Cara from Kitty Curator emailed the other day to say she’d included my “Cats in Bloom” fabric in her recent post about cat fabric designs on Spoonflower. Thanks for the mention! There are some really cute fabrics on the list – if you’re a cat fan, definitely check it out.

Kitty Curator is a “blog about independent artists, designers & makers who create cat-inspired artwork and handmade goods,” in Cara’s words.

Cats in Bloom was inspired by a black cat I used to own who was a complete sweetie, slightly clueless, the clumsiest cat you’ll ever meet, and a world-class purr-er.

Looking at that pillow, I was just thinking this would be a fun design to do a little brightly-colored embroidery on top of, maybe tracing some of the flowers to give it a pop of color. Hmm…

Boxy Foxy

Boxy Foxy fabric by Lellobird, photo by Spoonflower

My Boxy Foxy fabric came in seventh in this week’s Spoonflower Tangrams contest – thank you to everyone who voted! It was fun and a little bit challenging to work with tangrams – they’re easy to draw, because they’re just geometric shapes, but I tried a few different ideas before I found a way to make them visually interesting. I enjoyed seeing how many images I could build with just simple shapes.

Sew Sew

Thread Garden fabric by Lellobird, photo by Spoonflower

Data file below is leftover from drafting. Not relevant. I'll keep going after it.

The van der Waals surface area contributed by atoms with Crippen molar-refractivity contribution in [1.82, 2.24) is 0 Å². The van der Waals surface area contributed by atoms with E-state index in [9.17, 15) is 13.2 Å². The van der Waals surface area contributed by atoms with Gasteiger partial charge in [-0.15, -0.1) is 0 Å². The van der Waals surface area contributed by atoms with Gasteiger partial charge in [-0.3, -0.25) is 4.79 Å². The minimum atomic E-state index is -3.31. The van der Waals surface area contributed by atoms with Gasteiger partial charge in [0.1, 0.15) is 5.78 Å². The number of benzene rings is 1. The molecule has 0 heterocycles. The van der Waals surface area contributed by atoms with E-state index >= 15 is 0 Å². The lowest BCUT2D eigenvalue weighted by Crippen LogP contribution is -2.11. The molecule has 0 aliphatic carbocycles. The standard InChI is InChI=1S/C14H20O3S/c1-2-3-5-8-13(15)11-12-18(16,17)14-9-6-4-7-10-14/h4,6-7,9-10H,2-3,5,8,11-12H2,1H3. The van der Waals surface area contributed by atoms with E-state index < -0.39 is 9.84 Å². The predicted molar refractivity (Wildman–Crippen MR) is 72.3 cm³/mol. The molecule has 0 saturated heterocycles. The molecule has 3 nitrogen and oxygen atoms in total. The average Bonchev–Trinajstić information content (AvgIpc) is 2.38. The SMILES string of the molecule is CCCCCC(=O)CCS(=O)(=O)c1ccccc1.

This week my design placed 4th in Spoonflower’s sewing-themed fabric challenge.

I’m a bit of a geek about researching and recreating vintage-looking labels and ephemera, from record labels to library circulation cards.

So it was fun to study old wooden spools and come up with my own take on them, combined with stitched leaves, for my Thread Garden design. This was a limited-color-palette contest, using Pantone’s Greenery color of the year, plus black, white and tan. I really like the fresh, spring green of Greenery.

Photo: Spoonflower

The Craftroom

The Craftroom fabric by Lellobird - photo by Spoonflower

I got my start in online design contests doing tee shirts back in the day, so it was especially fun to merge tee shirts with fabric design in Spoonflower’s 2017 T-Shirt Design Challenge.

It was tricky picking a 3-color scheme that would work on both light and dark shirts, but a lot of fun to think of all the things to put in my The Craftroom fabric, from spools of thread to googly eyes to a swatch of one of the first fabrics I designed at Spoonflower. I’m pleased to say my design came in 8th, against some very lovely competition.

I’m already thinking about ways I can use all the bits and pieces from The Craftroom in other projects – you might be seeing that sweet little bird in a blockprint sometime soon!

(Photo by Spoonflower)